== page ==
Reporting on the Mexican Cartel Drug War

Mexican general, 29 soldiers on trial for homicide

Thursday, February 2, 2012 |



OLGA R. RODRIGUEZ, Associated Press
http://abcnews.go.com/International/wireStory/mexican-general-29-soldiers-trial-homicide-15482639

A Mexican army general and 29 soldiers under his command in a town on the border with Texas are being tried on charges of torture, homicide, drug trafficking and other crimes, a top government official confirmed Tuesday.

Interior Secretary Alejandro Poire said that the crimes charged in the case are "deplorable and reprehensible" and that the troops are being tried in a military court.

Details about Gen. Manuel Moreno Avina and his subordinates' alleged reign of terror in the town of Ojinaga, across from Presidio, Texas, were first reported by the newspaper Reforma, which had access to some of the soldiers' testimony.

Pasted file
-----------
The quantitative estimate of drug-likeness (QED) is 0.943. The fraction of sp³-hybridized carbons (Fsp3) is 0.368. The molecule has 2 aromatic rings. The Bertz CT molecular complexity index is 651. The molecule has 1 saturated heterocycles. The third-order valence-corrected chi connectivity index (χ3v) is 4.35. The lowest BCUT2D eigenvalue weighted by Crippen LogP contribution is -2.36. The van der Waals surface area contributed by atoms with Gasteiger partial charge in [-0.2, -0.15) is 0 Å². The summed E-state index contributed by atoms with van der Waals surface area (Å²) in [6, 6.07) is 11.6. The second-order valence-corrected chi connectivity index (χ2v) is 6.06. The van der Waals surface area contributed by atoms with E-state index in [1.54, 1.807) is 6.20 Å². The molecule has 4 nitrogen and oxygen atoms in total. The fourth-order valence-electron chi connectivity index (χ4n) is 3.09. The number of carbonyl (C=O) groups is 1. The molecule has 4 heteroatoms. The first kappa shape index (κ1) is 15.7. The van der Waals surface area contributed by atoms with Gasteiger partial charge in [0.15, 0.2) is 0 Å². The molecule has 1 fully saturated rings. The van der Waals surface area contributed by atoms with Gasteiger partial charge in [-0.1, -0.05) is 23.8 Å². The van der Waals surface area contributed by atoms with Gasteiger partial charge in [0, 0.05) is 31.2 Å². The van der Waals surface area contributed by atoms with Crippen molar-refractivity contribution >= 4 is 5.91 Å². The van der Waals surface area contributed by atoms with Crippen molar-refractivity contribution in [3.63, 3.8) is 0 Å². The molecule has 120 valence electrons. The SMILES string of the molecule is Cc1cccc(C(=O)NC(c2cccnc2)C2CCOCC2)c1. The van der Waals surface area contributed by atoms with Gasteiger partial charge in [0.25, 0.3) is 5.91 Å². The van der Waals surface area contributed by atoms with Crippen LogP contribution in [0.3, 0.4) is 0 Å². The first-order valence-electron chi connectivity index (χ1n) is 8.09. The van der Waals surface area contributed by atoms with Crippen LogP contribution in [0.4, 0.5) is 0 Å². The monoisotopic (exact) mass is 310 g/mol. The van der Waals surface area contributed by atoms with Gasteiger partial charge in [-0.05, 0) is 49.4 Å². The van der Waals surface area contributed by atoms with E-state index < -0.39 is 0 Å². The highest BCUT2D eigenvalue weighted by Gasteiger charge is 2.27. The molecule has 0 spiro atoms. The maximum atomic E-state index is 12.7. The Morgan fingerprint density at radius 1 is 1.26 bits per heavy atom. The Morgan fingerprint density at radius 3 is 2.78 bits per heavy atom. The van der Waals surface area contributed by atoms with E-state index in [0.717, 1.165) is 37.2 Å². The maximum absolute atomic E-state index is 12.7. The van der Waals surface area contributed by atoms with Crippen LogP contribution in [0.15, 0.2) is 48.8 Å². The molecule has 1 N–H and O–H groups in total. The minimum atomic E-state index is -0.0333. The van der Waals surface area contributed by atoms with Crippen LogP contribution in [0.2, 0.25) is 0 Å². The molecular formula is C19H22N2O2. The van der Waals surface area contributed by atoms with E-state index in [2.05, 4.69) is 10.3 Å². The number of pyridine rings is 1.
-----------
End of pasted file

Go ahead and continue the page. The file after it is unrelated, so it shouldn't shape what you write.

Shortly after Moreno arrived in Ojinaga in spring 2008, the troops under his command began kidnapping, torturing and killing suspects and stealing cars, computers, TV sets and even mattresses during raids on suspects' homes, according to the testimony reported by Reforma. They allegedly resold the stolen items as well as marijuana and cocaine they seized.

Poire did not confirm the allegations contained in Reforma's story, and the Defense Department didn't respond to requests for comment from The Associated Press.

According to the newspaper, prosecutors say at least 10 civilians were killed by soldiers or by hit men under the orders of Moreno in 2008 and 2009.